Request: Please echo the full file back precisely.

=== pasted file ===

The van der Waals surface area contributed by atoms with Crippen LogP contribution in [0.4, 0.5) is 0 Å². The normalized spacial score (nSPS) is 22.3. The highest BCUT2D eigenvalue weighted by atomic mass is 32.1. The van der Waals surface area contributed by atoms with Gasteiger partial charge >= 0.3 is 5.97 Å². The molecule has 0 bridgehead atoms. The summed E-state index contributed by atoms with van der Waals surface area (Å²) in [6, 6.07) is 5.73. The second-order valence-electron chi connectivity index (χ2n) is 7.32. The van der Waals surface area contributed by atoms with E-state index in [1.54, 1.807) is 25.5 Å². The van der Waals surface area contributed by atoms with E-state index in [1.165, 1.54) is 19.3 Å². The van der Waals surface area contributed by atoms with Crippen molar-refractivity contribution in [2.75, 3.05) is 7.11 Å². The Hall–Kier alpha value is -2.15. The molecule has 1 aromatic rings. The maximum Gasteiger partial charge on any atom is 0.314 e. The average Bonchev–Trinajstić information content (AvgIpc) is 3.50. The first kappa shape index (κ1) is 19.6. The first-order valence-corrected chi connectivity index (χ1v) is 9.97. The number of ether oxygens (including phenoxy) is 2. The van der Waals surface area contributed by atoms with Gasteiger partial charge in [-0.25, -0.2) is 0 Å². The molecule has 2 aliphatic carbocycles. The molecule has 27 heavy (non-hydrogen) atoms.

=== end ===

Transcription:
The van der Waals surface area contributed by atoms with Crippen LogP contribution in [0.4, 0.5) is 0 Å². The normalized spacial score (nSPS) is 22.3. The highest BCUT2D eigenvalue weighted by atomic mass is 32.1. The van der Waals surface area contributed by atoms with Gasteiger partial charge >= 0.3 is 5.97 Å². The molecule has 0 bridgehead atoms. The summed E-state index contributed by atoms with van der Waals surface area (Å²) in [6, 6.07) is 5.73. The second-order valence-electron chi connectivity index (χ2n) is 7.32. The van der Waals surface area contributed by atoms with E-state index in [1.54, 1.807) is 25.5 Å². The van der Waals surface area contributed by atoms with E-state index in [1.165, 1.54) is 19.3 Å². The van der Waals surface area contributed by atoms with Crippen molar-refractivity contribution in [2.75, 3.05) is 7.11 Å². The Hall–Kier alpha value is -2.15. The molecule has 1 aromatic rings. The maximum Gasteiger partial charge on any atom is 0.314 e. The average Bonchev–Trinajstić information content (AvgIpc) is 3.50. The first kappa shape index (κ1) is 19.6. The first-order valence-corrected chi connectivity index (χ1v) is 9.97. The number of ether oxygens (including phenoxy) is 2. The van der Waals surface area contributed by atoms with Gasteiger partial charge in [-0.25, -0.2) is 0 Å². The molecule has 2 aliphatic carbocycles. The molecule has 27 heavy (non-hydrogen) atoms.